- The Washington Times - Monday, February 27, 2006

INDIANAPOLIS — One end of the large Indiana Convention Center meeting room was buzzing yesterday afternoon when the best outside linebacker in this year’s NFL Draft — A.J. Hawk of Ohio State — was talking with almost 100 reporters.

Meanwhile, the draft’s best inside linebacker — Maryland’s D’Qwell Jackson — had an audience of four — two writers and two draft Web sites.

Not that Jackson cares. He’s at the NFL Scouting Combine this week not to chat but to make an impression on teams leading into the April 29 draft.

Jackson wants to improve on his 40-yard time of 4.7 seconds, show he’s capable of playing in a 3-4 or 4-3 defense and at weak-side linebacker and prove his size (6-0, 230 pounds) is not a problem.

“I expect a solid performance across the board,” said Jackson, who will work out tomorrow at the RCA Dome. “A lot of scouts want to see how I run. That’s the biggest thing. They have me around 4.7, so if I come out there and run a 4.5, I should be able to rest my case and answer my critics.”

Jackson and Iowa’s Abdul Hodge are the best inside linebackers in the draft, according to many services.

“If a team wants an inside backer, I should be the first one they look at,” Jackson said.

The outside linebacker spot is loaded. Ohio State’s Hawk and Bobby Carpenter, Iowa’s Chad Greenway and Florida State’s Ernie Sims could go in the opening round.

“If you look at it from a position standpoint, you can say this is probably as strong a linebacker group as we’ve had in a while,” Tennessee Titans general manager Floyd Reese said.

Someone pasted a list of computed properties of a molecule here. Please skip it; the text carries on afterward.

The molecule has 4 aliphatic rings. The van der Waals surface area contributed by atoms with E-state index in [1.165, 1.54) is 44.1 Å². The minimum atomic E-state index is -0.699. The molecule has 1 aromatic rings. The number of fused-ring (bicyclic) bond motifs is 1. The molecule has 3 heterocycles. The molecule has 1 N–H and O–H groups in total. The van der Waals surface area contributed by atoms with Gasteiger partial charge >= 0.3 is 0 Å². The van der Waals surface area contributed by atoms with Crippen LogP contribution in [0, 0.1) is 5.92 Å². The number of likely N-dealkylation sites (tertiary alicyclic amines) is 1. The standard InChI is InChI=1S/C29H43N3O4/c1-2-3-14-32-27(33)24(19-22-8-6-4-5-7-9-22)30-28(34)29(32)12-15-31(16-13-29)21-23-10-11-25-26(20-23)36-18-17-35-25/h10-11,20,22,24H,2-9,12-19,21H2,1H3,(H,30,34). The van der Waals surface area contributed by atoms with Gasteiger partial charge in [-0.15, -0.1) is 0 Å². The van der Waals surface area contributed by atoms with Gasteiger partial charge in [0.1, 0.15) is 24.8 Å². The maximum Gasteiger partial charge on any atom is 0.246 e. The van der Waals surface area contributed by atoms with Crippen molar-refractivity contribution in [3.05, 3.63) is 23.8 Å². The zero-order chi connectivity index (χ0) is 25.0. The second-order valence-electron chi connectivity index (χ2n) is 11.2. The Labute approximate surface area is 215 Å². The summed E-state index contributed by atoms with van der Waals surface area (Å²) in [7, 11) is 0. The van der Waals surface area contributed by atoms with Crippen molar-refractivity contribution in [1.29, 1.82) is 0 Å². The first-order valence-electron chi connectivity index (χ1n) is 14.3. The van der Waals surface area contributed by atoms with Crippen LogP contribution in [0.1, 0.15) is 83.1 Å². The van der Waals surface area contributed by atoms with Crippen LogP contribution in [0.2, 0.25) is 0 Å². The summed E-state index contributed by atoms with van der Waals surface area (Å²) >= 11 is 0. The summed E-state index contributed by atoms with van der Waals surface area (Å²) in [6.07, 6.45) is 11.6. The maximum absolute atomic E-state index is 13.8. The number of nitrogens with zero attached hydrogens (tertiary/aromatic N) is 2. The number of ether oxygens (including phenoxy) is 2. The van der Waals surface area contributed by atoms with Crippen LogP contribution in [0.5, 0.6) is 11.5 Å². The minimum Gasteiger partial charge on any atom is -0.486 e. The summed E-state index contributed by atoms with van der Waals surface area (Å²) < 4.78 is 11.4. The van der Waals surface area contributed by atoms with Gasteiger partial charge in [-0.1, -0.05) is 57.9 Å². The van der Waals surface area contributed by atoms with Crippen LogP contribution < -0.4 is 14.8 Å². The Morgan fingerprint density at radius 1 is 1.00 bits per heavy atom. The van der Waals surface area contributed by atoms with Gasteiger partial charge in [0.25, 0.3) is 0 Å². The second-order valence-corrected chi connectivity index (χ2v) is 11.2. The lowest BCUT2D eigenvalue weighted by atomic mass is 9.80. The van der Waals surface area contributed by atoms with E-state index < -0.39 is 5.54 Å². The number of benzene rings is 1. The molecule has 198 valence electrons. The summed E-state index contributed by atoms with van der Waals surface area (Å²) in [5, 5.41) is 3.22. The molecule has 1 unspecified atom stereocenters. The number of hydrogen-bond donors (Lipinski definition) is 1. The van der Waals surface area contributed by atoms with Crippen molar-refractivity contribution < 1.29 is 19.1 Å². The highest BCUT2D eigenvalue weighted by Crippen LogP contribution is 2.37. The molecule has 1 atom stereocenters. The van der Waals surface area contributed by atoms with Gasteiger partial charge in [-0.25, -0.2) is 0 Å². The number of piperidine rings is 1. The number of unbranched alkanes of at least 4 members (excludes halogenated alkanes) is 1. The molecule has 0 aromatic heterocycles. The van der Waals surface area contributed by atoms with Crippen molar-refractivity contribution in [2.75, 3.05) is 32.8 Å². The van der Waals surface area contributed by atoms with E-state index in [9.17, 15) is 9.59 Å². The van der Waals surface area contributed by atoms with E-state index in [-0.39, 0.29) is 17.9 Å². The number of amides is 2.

Washington Redskins linebackers coach Dale Lindsey said there are a lot of linebackers this year about Jackson’s size.

“The difference I see right now is that last year’s group seemed bigger, height-wise,” he said. “This group looks like they did 15 years ago — more 6-footers, 5-10s, 5-11s. But there are a couple of good linebackers.”

Last year, two first-round outside linebackers, San Diego’s Shawne Merriman and Kansas City’s Derrick Johnson, made an immediate impact. Merriman, a Pro Bowl selection, recently spoke with his former Maryland teammate.

“I talked to him a couple months ago, and he told me the main thing is staying focused and how I had four days to show what I can do and it’s going to be tough but take care of my business,” Jackson said.

Jackson certainly took care of business as Maryland’s starting inside linebacker for three seasons, totaling 136, 123 and 137 tackles each season. As a senior, he added four sacks and two interceptions.

Jackson was a weak-side linebacker at Maryland before moving inside. Among the 12 teams that interviewed him Saturday night, some asked about his ability to change positions.

“I’ve gotten comfortable there,” he said. “But as long as I’m on defense and playing linebacker, it doesn’t matter to me.”

Jackson said what he lacks in size he makes up for in football knowledge.

“My thing is being mentally prepared,” he said. “I’m not the 6-2, 250-pound ‘backer, so I have to focus on the details that most players take for granted. When I step on the field, I have to be prepared to know what plays come out of what formations. That separates you a little bit.”

Aside from his workout, Jackson hopes those hours studying come across when he meets with teams.

“I wouldn’t be the first one who is 6 foot, 230 pounds to play in the NFL,” he said. “If other guys have done it, I can’t see why I can’t.”

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